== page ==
A cold beer with . . . Tigers favourite, Medal winner
By Michael Nunn
DOWN at Tigerland, there is a name that brings smiles to faces.
Alan Currie won fans and hearts over the course of his career and gained three grand final wins for the Tigers in 1972, 1977 and 1978.
His career included a Rothman's Medal win in 1977.
I sat down with a Tiger favourite and we chatted about a great career.
How did you end up at the Tigers?
I did not get into league until I was 15. I played AFL at Holland Park but I lived in East Brisbane so my mates were league mad and kept pestering me to play league. I played for Mt Gravatt Eagles and then I did National Service in 1967 and turned 21 in the army in Singleton. So then, I played union in the army. I came back to Wacol and then Enoggera and nearly had a run with Souths and Wests but they did not work out and 1970 I went to Easts.
The Tigers are so special to me. It is such a great club. Recently I was going through a drawer and found this set of cutlery and it was addressed to me from a fan. On awards night every year people would give you presents for playing that year.
I loved the community feel of Brisbane at the time. My daughter is a teacher and she was doing some prac work on the Coast when another teacher saw her name and asked if she was related to Alan Currie. Yep, he is my dad. It was Mr Richie Twist.
Do you have a favourite grand final win?
The 1972 win was good because it we lost in 1971. Then to win with a field goal in the last few seconds was good. Lang Park had 38,000 people that day. They are all special. We had a great team and great men. I am still mates with all my Tiger mates.
You won the Rothmans Medal in 1977. Was that your best year?
Who knows with referees. Hard to know what they are thinking. I was not even going but one night after training I had a strange conversation with Easts board member Arthur Sparks who seemed to be suggesting that I go. I asked after a while would you like me to go and represent the club. Yes, Alan please. So I am not sure if they knew I was going to win. I did not own a suit so the Tigers organised a suit for me. I bought a suit after that and never went to another award night; I still have that suit here.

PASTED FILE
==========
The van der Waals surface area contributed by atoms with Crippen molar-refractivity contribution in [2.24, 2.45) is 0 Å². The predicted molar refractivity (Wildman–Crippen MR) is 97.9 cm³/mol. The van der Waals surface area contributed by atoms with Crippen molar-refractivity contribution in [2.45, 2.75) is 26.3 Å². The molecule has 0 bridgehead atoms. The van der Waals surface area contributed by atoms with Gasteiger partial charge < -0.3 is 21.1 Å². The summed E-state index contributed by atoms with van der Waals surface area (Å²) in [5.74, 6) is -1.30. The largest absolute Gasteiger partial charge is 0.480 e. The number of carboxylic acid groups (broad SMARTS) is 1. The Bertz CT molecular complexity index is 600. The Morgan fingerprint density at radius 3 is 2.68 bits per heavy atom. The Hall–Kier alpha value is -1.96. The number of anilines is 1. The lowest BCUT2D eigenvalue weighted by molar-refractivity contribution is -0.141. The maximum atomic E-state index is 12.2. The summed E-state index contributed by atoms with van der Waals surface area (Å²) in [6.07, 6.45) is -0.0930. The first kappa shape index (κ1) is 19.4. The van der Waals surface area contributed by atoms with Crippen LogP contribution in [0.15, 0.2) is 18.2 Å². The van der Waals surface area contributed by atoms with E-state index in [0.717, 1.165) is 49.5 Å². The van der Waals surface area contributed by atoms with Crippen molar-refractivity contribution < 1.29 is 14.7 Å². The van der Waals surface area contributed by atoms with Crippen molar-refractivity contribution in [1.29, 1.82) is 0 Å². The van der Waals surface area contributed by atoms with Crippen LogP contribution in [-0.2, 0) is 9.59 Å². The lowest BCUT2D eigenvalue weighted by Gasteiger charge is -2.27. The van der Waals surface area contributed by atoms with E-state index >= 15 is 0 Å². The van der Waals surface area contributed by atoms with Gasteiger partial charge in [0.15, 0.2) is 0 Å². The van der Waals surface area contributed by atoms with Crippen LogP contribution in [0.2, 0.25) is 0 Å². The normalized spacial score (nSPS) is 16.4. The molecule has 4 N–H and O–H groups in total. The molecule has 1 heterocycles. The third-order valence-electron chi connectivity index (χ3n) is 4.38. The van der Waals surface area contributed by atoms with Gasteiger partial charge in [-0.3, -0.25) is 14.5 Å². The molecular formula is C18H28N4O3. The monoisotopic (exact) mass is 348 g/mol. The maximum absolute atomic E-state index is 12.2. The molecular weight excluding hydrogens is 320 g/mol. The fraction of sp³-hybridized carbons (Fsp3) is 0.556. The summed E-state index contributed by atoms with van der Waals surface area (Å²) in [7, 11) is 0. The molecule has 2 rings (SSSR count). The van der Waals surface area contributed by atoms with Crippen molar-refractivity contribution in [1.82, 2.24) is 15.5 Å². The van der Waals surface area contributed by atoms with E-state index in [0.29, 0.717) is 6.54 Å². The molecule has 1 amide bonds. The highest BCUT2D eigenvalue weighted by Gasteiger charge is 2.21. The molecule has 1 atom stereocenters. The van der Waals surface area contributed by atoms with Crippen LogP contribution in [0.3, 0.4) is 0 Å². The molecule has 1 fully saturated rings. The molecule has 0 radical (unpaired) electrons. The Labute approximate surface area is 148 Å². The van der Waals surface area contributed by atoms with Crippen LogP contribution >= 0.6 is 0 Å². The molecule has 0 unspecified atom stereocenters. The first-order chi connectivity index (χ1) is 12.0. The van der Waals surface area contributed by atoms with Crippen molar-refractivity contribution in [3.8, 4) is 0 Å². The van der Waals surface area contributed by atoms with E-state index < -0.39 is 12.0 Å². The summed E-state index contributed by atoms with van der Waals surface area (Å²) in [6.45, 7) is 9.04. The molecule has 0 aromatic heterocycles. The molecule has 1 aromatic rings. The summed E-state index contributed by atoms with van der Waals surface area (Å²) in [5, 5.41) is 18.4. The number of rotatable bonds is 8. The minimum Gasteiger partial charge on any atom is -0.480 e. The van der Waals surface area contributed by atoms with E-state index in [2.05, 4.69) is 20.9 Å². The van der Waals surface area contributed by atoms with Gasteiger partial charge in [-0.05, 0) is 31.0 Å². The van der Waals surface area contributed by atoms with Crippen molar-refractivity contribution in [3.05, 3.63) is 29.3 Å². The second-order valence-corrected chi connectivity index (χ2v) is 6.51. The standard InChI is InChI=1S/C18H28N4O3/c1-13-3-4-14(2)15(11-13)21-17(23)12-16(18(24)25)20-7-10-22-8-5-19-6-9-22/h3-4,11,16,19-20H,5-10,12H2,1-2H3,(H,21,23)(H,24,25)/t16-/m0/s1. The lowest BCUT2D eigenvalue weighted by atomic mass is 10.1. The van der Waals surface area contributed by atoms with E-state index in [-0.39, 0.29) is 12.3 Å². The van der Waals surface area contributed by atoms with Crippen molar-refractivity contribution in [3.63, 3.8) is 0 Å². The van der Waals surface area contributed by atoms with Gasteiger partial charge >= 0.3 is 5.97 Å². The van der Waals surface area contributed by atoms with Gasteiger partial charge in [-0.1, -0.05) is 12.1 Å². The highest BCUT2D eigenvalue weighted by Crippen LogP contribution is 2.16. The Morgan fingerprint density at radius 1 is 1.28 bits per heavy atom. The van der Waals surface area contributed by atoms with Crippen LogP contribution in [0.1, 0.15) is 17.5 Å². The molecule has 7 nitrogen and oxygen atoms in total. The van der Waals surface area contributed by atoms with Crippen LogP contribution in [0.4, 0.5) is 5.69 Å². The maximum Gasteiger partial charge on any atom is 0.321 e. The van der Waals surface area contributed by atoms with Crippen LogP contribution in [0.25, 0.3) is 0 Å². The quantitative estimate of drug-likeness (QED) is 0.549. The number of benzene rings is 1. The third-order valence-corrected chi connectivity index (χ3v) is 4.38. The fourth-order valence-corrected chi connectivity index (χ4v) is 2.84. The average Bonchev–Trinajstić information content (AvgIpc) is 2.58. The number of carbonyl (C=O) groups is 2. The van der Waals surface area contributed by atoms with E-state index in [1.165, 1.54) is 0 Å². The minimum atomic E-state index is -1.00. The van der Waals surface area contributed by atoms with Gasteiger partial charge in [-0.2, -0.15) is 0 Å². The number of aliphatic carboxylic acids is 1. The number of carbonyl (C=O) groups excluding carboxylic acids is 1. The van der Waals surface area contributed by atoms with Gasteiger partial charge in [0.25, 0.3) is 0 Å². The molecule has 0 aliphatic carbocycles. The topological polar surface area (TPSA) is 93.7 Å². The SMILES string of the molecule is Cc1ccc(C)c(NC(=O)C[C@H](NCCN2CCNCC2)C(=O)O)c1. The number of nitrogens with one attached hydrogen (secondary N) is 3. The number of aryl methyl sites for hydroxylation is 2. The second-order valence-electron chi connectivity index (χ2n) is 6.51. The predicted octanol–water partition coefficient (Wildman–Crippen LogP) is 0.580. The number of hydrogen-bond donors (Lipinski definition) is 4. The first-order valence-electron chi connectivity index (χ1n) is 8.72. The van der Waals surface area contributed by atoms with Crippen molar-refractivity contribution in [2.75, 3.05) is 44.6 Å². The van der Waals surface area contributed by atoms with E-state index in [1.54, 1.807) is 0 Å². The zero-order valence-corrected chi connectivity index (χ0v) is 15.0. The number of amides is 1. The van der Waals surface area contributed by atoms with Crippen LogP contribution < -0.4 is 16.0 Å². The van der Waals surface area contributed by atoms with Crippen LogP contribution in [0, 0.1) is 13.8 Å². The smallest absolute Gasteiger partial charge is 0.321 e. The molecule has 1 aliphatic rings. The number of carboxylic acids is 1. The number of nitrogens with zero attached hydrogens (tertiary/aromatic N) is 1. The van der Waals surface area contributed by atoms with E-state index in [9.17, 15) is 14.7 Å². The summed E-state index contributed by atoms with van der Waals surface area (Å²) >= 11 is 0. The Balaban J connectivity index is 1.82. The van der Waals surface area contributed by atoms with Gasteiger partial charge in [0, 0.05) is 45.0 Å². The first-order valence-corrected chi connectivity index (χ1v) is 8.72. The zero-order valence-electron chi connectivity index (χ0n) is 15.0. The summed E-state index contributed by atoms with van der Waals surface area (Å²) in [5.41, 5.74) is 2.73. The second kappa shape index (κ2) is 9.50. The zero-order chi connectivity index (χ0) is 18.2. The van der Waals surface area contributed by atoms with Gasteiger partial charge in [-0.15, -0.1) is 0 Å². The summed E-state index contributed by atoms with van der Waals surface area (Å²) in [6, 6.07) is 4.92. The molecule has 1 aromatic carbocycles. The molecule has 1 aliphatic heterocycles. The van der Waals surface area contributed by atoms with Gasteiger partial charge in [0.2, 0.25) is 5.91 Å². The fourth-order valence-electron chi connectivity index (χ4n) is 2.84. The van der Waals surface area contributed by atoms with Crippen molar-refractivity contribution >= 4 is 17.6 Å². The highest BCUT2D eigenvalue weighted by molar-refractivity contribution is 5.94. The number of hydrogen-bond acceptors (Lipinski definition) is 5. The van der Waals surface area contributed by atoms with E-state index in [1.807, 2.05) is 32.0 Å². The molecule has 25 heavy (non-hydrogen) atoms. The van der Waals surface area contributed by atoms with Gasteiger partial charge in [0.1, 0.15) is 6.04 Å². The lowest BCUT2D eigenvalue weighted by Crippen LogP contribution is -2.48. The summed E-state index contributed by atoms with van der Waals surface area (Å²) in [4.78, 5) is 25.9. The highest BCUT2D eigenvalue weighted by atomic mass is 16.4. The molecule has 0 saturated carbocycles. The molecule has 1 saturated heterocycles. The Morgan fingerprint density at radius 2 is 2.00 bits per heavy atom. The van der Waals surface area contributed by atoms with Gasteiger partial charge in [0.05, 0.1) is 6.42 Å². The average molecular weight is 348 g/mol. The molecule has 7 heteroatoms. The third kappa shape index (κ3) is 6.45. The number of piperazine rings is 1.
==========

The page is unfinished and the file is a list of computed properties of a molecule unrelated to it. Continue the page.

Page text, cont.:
You moved into the forwards in 1977 from the wing. What did you prefer?
I liked the forwards. You can last forever on the wing and do five runs and two tackles but I moved into the forwards during the Woolies pre-season and it was a bit of a shock. I was struggling. I remember I was walking off at halftime in my first game with John Lang and saying I am gone here Langy, he said you will get your second wind. I pointed out I had that 20 minutes ago.
You played with some Ipswich royalty. Jeff Denman, Des Morris and Rod Morris. Did you have a favourite?
I learnt a lot about wing play from Jeff Denman. Terrific player and person. He was so strong and just dropped his shoulder into the defence and they would bump away from him.
Did you keep your premiership jumpers?
I swapped my jumper with Wally Lewis after the 1978 grand final. We were opposing locks and he was just starting out while I was at the end. Wally's mum gets her car serviced at my nephew Tony Currie's Tyre Power. Mrs Lewis brought my jumper in for my 70th birthday, and said Wally would like Alan to have this back. I have that framed.
Some players intrigue me. I never saw Alan Currie play so I dug a little deeper and found out why Currie was loved by so many fans of Brisbane Rugby League.
Wayne Lindenberg (Premiership teammate in 1977 and 1978): AC was fantastic to play with. He is called 'grass' as in grass cutter with his defence - around the ankles and hard. He was a very important part of our premiership wins. Still a good friend and a fine golfer.
Rod Morris (Premiership teammate in 1972, 1977 and 1978): Alan was an outstanding team player for the Tigers, hardworking forward extremely reliable and would play at his best every game.
John Lang (Premiership Team mate in 1972, 1977 and 1978): Al was a great team and big game player. Played on the wing in 1972 then lock in 77 and 78 in our three premiership teams. He pulled off one of the most memorable tackles in my life in football to sprint best part of 50 metres to nail Vic Tighe in Redcliffe's in-goal with a less than 10 minutes to go in 77 grand final. That was one of many great tackles he made. He did everything flat out and always gave 100 per cent. We all loved playing alongside him.